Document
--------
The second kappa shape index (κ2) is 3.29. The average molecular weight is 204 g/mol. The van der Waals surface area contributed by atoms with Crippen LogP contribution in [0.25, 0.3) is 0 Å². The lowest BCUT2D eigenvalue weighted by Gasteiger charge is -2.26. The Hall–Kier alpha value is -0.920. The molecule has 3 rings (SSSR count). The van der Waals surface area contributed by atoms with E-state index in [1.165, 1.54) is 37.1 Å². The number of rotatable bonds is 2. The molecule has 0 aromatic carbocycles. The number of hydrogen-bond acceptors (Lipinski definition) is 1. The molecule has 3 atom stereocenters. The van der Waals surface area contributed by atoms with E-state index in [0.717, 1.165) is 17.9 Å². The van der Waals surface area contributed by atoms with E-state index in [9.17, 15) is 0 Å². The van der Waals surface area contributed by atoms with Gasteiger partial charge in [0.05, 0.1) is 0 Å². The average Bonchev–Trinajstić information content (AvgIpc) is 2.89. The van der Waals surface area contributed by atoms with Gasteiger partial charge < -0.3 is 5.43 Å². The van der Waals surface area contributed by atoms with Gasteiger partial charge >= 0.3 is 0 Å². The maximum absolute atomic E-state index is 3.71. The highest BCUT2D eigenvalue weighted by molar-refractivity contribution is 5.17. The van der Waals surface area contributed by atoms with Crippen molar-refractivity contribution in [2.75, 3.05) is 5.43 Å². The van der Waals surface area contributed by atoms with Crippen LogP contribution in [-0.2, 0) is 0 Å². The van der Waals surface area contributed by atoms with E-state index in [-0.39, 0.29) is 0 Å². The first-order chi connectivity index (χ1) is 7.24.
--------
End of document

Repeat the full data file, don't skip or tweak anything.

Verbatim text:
The second kappa shape index (κ2) is 3.29. The average molecular weight is 204 g/mol. The van der Waals surface area contributed by atoms with Crippen LogP contribution in [0.25, 0.3) is 0 Å². The lowest BCUT2D eigenvalue weighted by Gasteiger charge is -2.26. The Hall–Kier alpha value is -0.920. The molecule has 3 rings (SSSR count). The van der Waals surface area contributed by atoms with E-state index in [1.165, 1.54) is 37.1 Å². The number of rotatable bonds is 2. The molecule has 0 aromatic carbocycles. The number of hydrogen-bond acceptors (Lipinski definition) is 1. The molecule has 3 atom stereocenters. The van der Waals surface area contributed by atoms with E-state index in [0.717, 1.165) is 17.9 Å². The van der Waals surface area contributed by atoms with E-state index in [9.17, 15) is 0 Å². The van der Waals surface area contributed by atoms with Gasteiger partial charge in [0.05, 0.1) is 0 Å². The average Bonchev–Trinajstić information content (AvgIpc) is 2.89. The van der Waals surface area contributed by atoms with Gasteiger partial charge < -0.3 is 5.43 Å². The van der Waals surface area contributed by atoms with Gasteiger partial charge >= 0.3 is 0 Å². The maximum absolute atomic E-state index is 3.71. The highest BCUT2D eigenvalue weighted by molar-refractivity contribution is 5.17. The van der Waals surface area contributed by atoms with Crippen molar-refractivity contribution in [2.75, 3.05) is 5.43 Å². The van der Waals surface area contributed by atoms with Crippen LogP contribution in [-0.2, 0) is 0 Å². The van der Waals surface area contributed by atoms with E-state index in [-0.39, 0.29) is 0 Å². The first-order chi connectivity index (χ1) is 7.24.